As Thanksgiving nears and we think about those early Pilgrims who landed on a rocky shoreline in America during the year 1620, it’s easy to think of them as the first group of settlers coming to the new world. In actuality, the first permanent English settlement in America dates to 1607, many years before the Pilgrims arrived.
Established by the Virginia Company of London, the Jamestown colony in Virginia saw 6,000 English settlers arrive between the years 1607 and 1625 with more than half perishing after their arrival. Conditions were harsh and the colony struggled to establish itself.
I recently returned from a visit to Jamestown and was awed by the archeological work that continues to this day.
I was also interested to find that jewelers and goldsmiths were among the first to arrive. The Virginia Company had investors back in England for their project and they recruited many trade specialists to travel to Jamestown to help establish viable commodities using Virginia’s natural resources, hopefully for a quick profit.
Archaeological excavations are showing that Jamestown was a busy place full of tradesmen working at what they had been sent to do – make money for the investors of the Virginia Company. Jamestown struggled at first to find that magic product that would help establish the colony. At first, it was thought that precious metals such as gold would be found and that discovery would become the big payoff for the investors in Jamestown. This was not meant to be and it was not until years later that the planting of tobacco took off to become the cash cow for saving the settlement.
It is believed that jewelers and goldsmiths were recruited for the Jamestown colony to test the quality and viability of Virginia’s silver, gold and copper ores for use in jewelry and to also perhaps create small objects for the gentlemen within the settlement and also for export back to England. The jewelers and goldsmiths arrived with the equipment they needed to set up their workshops and could function as they did back in England.
This is known due to excavations that have recovered an early 17th-century jewelers casting flask which was used as a mold for sand casting small objects. This rare item even retained some melted silver in the bottom well.
A jeweler draw plate was also discovered that was used to form decorative wire and is believed to have been owned by Daniel Stallings, a jeweler who arrived in Jamestown in 1608. He would have used this tool to create wires of different shapes to fashion into necklaces and other types of jewelry.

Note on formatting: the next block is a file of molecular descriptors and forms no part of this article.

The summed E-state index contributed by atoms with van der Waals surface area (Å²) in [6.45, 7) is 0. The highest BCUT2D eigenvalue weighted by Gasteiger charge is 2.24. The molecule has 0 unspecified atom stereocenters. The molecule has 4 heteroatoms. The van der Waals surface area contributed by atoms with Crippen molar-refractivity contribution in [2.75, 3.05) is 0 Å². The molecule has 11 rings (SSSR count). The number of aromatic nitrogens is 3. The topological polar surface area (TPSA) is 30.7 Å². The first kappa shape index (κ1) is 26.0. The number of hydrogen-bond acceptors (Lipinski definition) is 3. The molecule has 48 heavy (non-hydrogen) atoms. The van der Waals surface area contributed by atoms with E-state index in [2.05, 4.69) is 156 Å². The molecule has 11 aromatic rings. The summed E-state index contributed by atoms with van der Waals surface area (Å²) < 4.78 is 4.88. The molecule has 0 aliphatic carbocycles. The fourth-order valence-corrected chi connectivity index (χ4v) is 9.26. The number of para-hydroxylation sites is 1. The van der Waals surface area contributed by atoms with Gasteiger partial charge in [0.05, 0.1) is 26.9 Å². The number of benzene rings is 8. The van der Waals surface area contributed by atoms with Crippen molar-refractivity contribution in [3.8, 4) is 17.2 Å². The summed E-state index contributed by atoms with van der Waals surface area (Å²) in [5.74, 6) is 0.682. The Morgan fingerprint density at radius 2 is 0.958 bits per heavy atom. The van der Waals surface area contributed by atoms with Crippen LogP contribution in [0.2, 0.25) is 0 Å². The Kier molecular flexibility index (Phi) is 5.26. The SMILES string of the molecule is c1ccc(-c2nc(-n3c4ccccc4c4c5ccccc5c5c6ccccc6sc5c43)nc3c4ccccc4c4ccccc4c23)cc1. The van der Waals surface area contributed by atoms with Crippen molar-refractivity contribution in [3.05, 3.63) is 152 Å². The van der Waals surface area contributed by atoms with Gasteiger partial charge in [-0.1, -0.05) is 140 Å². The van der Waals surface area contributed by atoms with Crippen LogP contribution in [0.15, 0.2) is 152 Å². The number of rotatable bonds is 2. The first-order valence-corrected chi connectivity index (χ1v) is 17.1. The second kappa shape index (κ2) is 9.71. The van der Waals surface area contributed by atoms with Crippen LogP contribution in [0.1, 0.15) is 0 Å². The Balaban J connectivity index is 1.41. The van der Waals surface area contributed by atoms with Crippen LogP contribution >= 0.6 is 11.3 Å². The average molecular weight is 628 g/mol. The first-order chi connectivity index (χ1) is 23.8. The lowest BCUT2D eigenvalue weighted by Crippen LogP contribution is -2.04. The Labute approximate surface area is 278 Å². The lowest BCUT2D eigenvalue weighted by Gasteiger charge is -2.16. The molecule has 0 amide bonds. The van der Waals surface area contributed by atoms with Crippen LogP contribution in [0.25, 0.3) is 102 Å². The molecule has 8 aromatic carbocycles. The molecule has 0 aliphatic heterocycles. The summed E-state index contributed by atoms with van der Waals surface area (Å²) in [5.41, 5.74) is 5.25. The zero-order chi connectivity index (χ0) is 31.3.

Finding gold artifacts in Jamestown excavations is a very rare occurrence but in 2008 a gold ring was discovered. The ring features the likeness of a skull with engraved letters “CL” just below. Around the skull is the Latin phrase “Memento Mori” which translates to “remember death”. This ring is believed to have belonged to Captain Christopher Lawne who arrived in Jamestown in April 1619 from England. He was a member of the first Virginia General Assembly and established one of the first settlements on the Isle of Wight, located very near Jamestown. Only a man of wealth and means would have worn a gold ring such as this one. It is not known how the ring became separated from Captain Lawne, who died only 7 months after he arrived in Virginia.
Although rings of gold were rare in Jamestown, rings, pins and buckles of copper and other small copper objects could be found and many have been excavated.
One of the more interesting finds is this copper signet ring, which was commonly used for impressing wax seals on documents. This copper signet ring is believed to have belonged to William Strachey, who survived a hurricane and a shipwreck on his way to Virginia in 1609. As William was a playwright and poet, he recounted his story in letters back home to England and it is believed that his story was the inspiration for William Shakespeare’s “The Tempest” which was first performed in London in 1611.
Finally arriving in Virginia in 1610 after his ordeal, he stayed for less than a year. During his short visit he became the Secretary of the Colony and recorded many of the things we know today about the early years of Virginia. Archaeologists found his ring in 1996 buried in a trash pit within the fort. The ring features a large bird with a cross across its chest, which is the official crest of the Strachey family. Questions remain about why this ring was left behind when Strachey returned to England. Did he lose it? Or perhaps it was traded with another colonist for goods after he lost his possessions in the shipwreck on his way to Virginia?
What is known is that Strachey returned to London and usually had money troubles. He lived an unheralded life in England and died in poverty in 1621, but a little piece of William Strachey remains in Virginia and is on display at Jamestown.
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